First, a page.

Dynamic range, RAW, HDR, Grad ND Filters

Discussion in 'Digital Photography' started by bugbear, Sep 4, 2007.

  1. bugbear

    bugbear Guest

    I have a fairly advanced P&S camera - Canon A630.

    I can persuade it to do RAW mode via CHDK

    http://scratchpad.wikia.com/wiki/CHDK

    I could also use CHDK to take shutter speed
    bracketed shots for HDR usage,
    although this only applies to
    static images, which restricts me somewhat.

    I note that it is common to use a grad ND filter
    to reduce burnout in the sky, on "typical"
    landscape shots.

    Could I use an ND grad filter, and raw mode,
    and post-apply a correction, so as to
    increase the dynamic range of the image?

    This trick would be a pseudo HDR,
    using different exposures (via the grad filter)
    in different parts of the image.

    I could then use "normal" HDR tone mapping
    to get my desired final image.

    Comments, or hints from people that have already
    done this would be most welcome.

    BugBear
     
    bugbear, Sep 4, 2007
    #1
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  2. bugbear

    Alex Monro Guest

    Short answer: Yes.

    There are many techniques you can use to extend the dynamic range of a
    digital camera, and the simplest is probably the hangover from film
    usage, the ND grad filter, which darkens the upper part of the frame,
    which is usually the bright sky in landscape shots. You can get
    different types of ND grads, with different levels of attenuation (Cokin
    do ND2, ND4, and ND8), and have "hard" or "soft" transitions from the
    clear to dark sections - hard is probably best for compact cameras.

    There are some ND grads in circular screw in mounts, but these limit
    you to a fixed position for the transition zone, and a more flexible
    approach is probably the square type which slots in to a holder that
    in turn screws on to the lens - this allows you to slide the grad filter
    up or down to match the horizon in your composition. They can also be
    rotated to match a hillside. Even this flexibilty can be rather limited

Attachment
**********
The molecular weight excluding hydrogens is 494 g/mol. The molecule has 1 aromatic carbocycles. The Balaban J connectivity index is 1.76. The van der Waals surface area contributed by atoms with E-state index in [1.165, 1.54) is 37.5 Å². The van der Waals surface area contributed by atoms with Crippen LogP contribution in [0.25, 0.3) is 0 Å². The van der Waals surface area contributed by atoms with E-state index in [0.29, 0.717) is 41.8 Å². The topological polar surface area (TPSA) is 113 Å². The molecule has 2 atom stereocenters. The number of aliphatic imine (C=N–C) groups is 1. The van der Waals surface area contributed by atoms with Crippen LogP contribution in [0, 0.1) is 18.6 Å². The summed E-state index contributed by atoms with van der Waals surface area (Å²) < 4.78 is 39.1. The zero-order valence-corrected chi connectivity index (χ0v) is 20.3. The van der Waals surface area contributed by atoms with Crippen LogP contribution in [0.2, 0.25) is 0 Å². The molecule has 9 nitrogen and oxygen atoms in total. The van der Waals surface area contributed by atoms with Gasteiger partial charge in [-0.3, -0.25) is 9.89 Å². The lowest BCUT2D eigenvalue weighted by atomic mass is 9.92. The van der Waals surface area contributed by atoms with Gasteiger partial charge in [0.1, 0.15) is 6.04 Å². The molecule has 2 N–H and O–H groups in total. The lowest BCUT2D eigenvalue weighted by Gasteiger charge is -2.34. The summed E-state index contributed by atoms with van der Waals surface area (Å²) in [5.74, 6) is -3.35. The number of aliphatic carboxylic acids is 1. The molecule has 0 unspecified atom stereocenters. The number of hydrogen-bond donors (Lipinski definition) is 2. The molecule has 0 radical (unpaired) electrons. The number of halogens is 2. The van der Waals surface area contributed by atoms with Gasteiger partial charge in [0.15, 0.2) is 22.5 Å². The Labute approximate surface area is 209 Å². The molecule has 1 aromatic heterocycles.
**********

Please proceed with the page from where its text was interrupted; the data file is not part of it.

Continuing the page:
if your picture includes irregular mountains or a tree against the sky.

    RAW mode usually adds a few bits to the range of values that can be
    used to describe the intensity of each pixel, typically from 8 bits per
    colour (256 levels) with jpeg to 10, 12 or 14 bits (1024, 4096 or 16384
    levels) per colour with RAW - however, jpeg probably uses a different
    mapping cureve of the numbers to intensities, so you might not see that
    much difference. It will however give you more margin for boosting
    shadows when using curves adjustments for tone mapping before noise
    becomes visible.

    These are techniques I use frequently with my Fuji S9500 in RAW mode.
    I haven't tried the merging multiple shots taken at different exposures
    technique, partly because of the hassle of taking the multiple shots,
    but also because many of the examples I've seen look very "false" - the
    intensity of the highlights just doesn't look right with the brightness
    of the shadows. Doing the tone mapping with a curve from a single
    exposure allows a smoother transition of the intensity boost across
    different parts of the image.

    Some cameras, such as the Fuji S5 Pro, use special sensors with high and
    low sensitivity photodiodes to expand the dynamic range.
     
    Alex Monro, Sep 4, 2007
    #2
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  3. bugbear

    Cooter Guest

    The Photomatix program has a built-in function to do a tone-mapped
    pseudo-HDR from a single RAW file. It does a pretty good job, particularly
    on a slightly underexposed image. They have a restricted trial download if
    you want to give it a try. Don't remember the URL, but Google should find
    it.
     
    Cooter, Sep 4, 2007
    #3
  4. There are a number of techniques to extend dynamic range of an image,
    but realize that the graded ND is actually being used to compress
    dynamic range of the recorded image. Remember, any hard copy, and
    most display techniques, will not have as much dynamic range as a RAW
    image of a high contrast scene. The use of high dymaic range work is,
    as you say, to map the desired effect on the final image, which,
    unless you are using high dynamic range projection systems, must
    either compress or clip parts of the image. Which of the two you do
    is the "creative judgement".
     
    Don Stauffer in Minnesota, Sep 4, 2007
    #4
  5. bugbear

    Cynicor Guest

    http://www.hdrsoft.com/

    I'm in love with this software right now. I've been playing with it and
    posting samples at http://trupin.smugmug.com/gallery/3387690.
     
    Cynicor, Sep 4, 2007
    #5
  6. bugbear

    bugbear Guest

    Indeed; I'm trying to avoid blown hightlights in the sky, whilst
    retaining detail in shadows.
    Yes. The only part of my idea I regard as "original" is that
    I intend to "undo" the ND grad, so as to have a "flat"
    high dynamic range image. My hope is that I can then tone map
    this (as you outline) as if it were a "flat" HDR, and
    give no further consideration to the fact that a graduated
    filter was used.

    BugBear
     
    bugbear, Sep 4, 2007
    #6
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